Are we hardwired to make impact investing impossible?
Neuroscience suggests that doing good and pursuing monetary reward – as conflated into “impact investing” – may be uncomfortable bedfellows at best and completely incompatible at worst.
Why? Consider what we’ve learned about how the brain works.
Altruistic acts – think volunteering to work with kids in your local summer play scheme or Comic Relief’s work in Africa – have been shown by researchers to stimulate a section the size of a walnut at the upper back of the brain, called the posterior superior temporal cortex, or pSTC. The pSTC is activated by what psychologists call ‘intrinsic motivation’. (Tankersley, Stowe & Huettel, in Nature, 2007.)
Monetary rewards – like gambling on the Grand National or investing for your pension – stimulate a different section, in the lower front part of the brain, called the nucleus accumbens (according to Knutson et al in the Journal of Neuroscience, 2001). The nucleus accumbens is stimulated by what psychologists call ‘extrinsic motivation’.
Why does this matter? Because of the ways in which intrinsic and extrinsic motivations interact. Behavioural psychologists have shown that activity in the nucleus accumbens appears to override activity in the pSTC.
In a 2000 study, researchers offered subjects the opportunity to earn money for a charity at varying levels of financial reward – from zero to the equivalent of 45 pence – for responding to a simple time reaction game. Success in earning money for the charity activated the pSTC whereas earning money for themselves did not (Gneezy and Rustichini in The Quarterly Journal of Economics). Across the board, when subjects were offered small rewards (around 1.5 pence), they answered incorrectly more often than when they were offered no rewards at all. Some subjects did perform slightly better in response to larger rewards (around 45 pence), but not in proportion to the increase.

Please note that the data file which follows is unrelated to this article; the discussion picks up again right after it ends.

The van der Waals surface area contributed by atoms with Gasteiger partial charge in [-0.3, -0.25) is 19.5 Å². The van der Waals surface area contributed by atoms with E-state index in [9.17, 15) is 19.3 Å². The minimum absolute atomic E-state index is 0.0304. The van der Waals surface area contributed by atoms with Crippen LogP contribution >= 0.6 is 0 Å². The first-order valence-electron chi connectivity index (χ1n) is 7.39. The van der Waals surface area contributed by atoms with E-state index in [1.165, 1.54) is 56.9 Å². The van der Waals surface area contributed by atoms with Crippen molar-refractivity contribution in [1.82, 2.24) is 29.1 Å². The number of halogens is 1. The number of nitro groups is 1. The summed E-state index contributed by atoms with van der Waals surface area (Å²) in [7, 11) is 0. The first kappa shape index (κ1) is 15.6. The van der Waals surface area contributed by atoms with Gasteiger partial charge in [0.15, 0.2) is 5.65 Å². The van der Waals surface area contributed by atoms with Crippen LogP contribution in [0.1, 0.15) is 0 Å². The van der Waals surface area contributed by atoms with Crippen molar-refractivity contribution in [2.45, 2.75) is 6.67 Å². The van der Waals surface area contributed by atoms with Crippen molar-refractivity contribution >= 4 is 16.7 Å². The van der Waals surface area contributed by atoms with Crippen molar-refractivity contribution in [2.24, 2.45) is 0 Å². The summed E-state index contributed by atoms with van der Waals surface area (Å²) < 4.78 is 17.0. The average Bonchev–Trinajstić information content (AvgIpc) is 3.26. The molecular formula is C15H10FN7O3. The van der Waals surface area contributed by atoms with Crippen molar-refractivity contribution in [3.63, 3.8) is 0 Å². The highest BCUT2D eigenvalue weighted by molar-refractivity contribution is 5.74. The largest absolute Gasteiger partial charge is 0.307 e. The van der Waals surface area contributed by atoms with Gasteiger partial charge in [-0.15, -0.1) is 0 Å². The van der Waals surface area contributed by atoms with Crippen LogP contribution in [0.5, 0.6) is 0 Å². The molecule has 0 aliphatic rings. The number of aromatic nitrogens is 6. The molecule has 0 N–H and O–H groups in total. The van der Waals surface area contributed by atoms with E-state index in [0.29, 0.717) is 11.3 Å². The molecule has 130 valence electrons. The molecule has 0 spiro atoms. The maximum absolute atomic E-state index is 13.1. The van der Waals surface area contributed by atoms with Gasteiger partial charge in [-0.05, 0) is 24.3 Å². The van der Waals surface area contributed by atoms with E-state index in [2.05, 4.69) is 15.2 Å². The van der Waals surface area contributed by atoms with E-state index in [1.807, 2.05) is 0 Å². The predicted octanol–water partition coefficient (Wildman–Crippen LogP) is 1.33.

In other words, introducing the promise of monetary reward can actually reduce the motivation to do good – and throwing more money at the problem doesn’t yield proportionate returns. Extrinsic motivation trumps intrinsic. Monetary reward wins out over altruism. Is this why finance-first approaches are coming to the fore over impact-first approaches in the field of impact investing?
In short, the evidence suggests that our attempts to combine social impact and financial return, while intellectually appealing, are impeded by physiological and psychological factors that are incredibly difficult, perhaps impossible, to overcome.
Further investigation is worthwhile. Is it not time that the world of impact investing sought to understand how the sector is developing by tapping other disciplines, such as psychology and neuroscience, and leverage existing knowledge for the sector’s benefit? Surely we need a more stimulating and sophisticated conversation about the challenges facing this new and emerging field?
I welcome critique, challenge and in-depth conversation around this topic, in furtherance of a field that increasing numbers of people are working in and caring about deeply.